O unholy night 3 l3yolv

Image: Adam Hancher

Sometime between me writing this and you reading it, something will go down in a mall or a town square that will seize the national consciousness and shake it by its festive red plaid lapels. Oh, I don’t know what it will be—a 75-year-old granny will dislocate a struggling single mother’s shoulder in a Black Friday brawl for the last PlayStation 4. Or a decorator will snap together a few Christmas trees for an airport display and Bill O’Reilly will sensitively declare that anyone who doesn’t like it should move to Iran.

Something petty and/or offensive and/or grotesquely consumerist will take place this season, as it always does, and the punditocracy will lose its mind, and somewhere someone will say it: It’s time to put the “Christ” back in Christmas!

Last year’s flap—an earnest and protracted dispute over whether Santa is white—laid out with singular absurdity the nature of these debates. Santa might be many things, but surely we can agree that pretend is foremost among them. (Sorry kids!) Of course the whole flare-up was just 2013’s version of the core problem: the oppression people feel when denied public expression of their particular Christmas traditions. 

And doesn’t everyone feel a little oppressed by Christmas? Clearly believers of other faiths do, whenever they feel forced to be unwitting extras in someone else’s religious drama. And cultural observers, who attach no religious significance to the holiday but who long in vain for it to be a pure celebration of goodwill toward all. And aesthetic haters, whose gut response to the strains of the first “Silent Night” in Walgreens—in October—is the desire to stab themselves with a pumpkin saw. And of course that particular breed of true believer—the kind who sees America as a Christian nation—who is genuinely aghast that anyone could see a crèche in city hall as anything but the highest expression of American values. 

Sometimes it seems as if the last uniting thing about Christmas is its equal-opportunity betrayal of everyone’s values. So why not build on that universal disappointment and remake the holiday to serve us all? 

You know, take the Christ out of Christmas? 

It would be like a divorce. The cultural celebrators would get custody of all secular expressions of the holiday—the mistletoe, the wreath, the singing outside, the tree—all of which derive from pre-Christian pagan rituals anyway, and as such have always coexisted queasily with the babe in the manger. They’d get Santa, whatever race he is, and gift-giving, and colored lights, and candy canes, and Black Friday, and “Deck the Halls,” and “Santa Baby” (the Eartha Kitt, Madonna, and Ariana Grande versions), and all free-floating secular feelings of nostalgia, and—why not!—December 25, which, sitting nearly atop the pagan winter solstice of December 21, leaves little doubt as to its origins.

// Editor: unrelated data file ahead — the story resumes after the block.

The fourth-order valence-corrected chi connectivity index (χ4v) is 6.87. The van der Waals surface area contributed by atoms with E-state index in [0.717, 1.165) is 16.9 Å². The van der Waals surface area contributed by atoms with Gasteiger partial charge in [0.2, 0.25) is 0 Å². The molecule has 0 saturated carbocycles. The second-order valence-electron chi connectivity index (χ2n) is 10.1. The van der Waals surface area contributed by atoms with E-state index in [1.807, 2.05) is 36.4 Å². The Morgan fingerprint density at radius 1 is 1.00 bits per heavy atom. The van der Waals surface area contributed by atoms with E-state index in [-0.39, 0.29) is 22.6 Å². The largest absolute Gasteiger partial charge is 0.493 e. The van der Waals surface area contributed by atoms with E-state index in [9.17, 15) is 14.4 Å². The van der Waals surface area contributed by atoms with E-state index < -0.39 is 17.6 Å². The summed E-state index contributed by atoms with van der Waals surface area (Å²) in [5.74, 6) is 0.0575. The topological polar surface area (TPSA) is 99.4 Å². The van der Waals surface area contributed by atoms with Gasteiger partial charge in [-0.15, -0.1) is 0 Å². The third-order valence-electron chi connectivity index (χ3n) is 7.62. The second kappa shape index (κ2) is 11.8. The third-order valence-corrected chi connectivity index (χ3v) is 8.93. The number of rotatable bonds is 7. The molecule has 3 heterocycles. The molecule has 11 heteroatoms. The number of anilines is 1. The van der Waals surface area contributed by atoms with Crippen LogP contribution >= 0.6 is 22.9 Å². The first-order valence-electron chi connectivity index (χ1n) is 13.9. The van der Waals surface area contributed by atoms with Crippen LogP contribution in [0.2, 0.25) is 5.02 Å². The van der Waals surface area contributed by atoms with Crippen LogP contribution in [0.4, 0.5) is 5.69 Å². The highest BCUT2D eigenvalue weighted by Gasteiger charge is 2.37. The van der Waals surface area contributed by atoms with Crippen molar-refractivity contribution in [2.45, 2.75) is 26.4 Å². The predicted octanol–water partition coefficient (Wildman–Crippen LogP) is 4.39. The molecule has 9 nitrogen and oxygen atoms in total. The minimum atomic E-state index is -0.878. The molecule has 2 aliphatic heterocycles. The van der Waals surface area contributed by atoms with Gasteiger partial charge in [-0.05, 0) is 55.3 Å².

What they wouldn’t get is Christ—not the name, not the birth story. So religious carols would be out, as would Midnight Mass and Christmas pageants…and yes, the word Christmas. Christians, among whom I count myself, would get custody of all that. It remains to be determined what secular celebrators would call their December gift-giving frenzy—Festivus has a familiar ring—but Christians would unequivocally get “Christmas,” which we could freely keep according to our own sectarian pleasure, much as we do Pentecost or Epiphany. Free at last to celebrate Advent and Christmastide within their original Christian contexts—as religious holidays—Christians could again draw spiritual satisfaction from the celebration. Perhaps even relocate it closer to the actual birthday of the historical Jesus, which most scholars put in the spring.

The secular celebration could become as inclusive as the American ideal itself, embracing all comers. No longer sidelined by the party of the year, Muslims and Jews could jump right into the nonreligious feel-good celebration of giving without a shred of sacrilege. Christmas celebrators, no longer having to bridge the unbridgeable chasm between God with Us and Doorbuster Deals, could stop desperately flogging the citizenry with public manger scenes—and enjoy the novelty of sincerity.

And for the haters? All right, they might loathe Festivus songs every bit as much as they do Christmas carols. But I’ve long suspected that what most of the haters hate isn’t Christmas, per se…it’s the deep disconnect they detect at its heart. When the ostensible story of a holiday is that the God of the Universe chose to participate in the human condition by being born to a poor, unwed teenage refugee, in an occupied country, in a barn—well, the word humble does come to mind. Not exactly a quality one associates with the consumerist blowout Christmas has become.

Not to worry, the Christians would get custody of the humility. You know, if they’ll take it.

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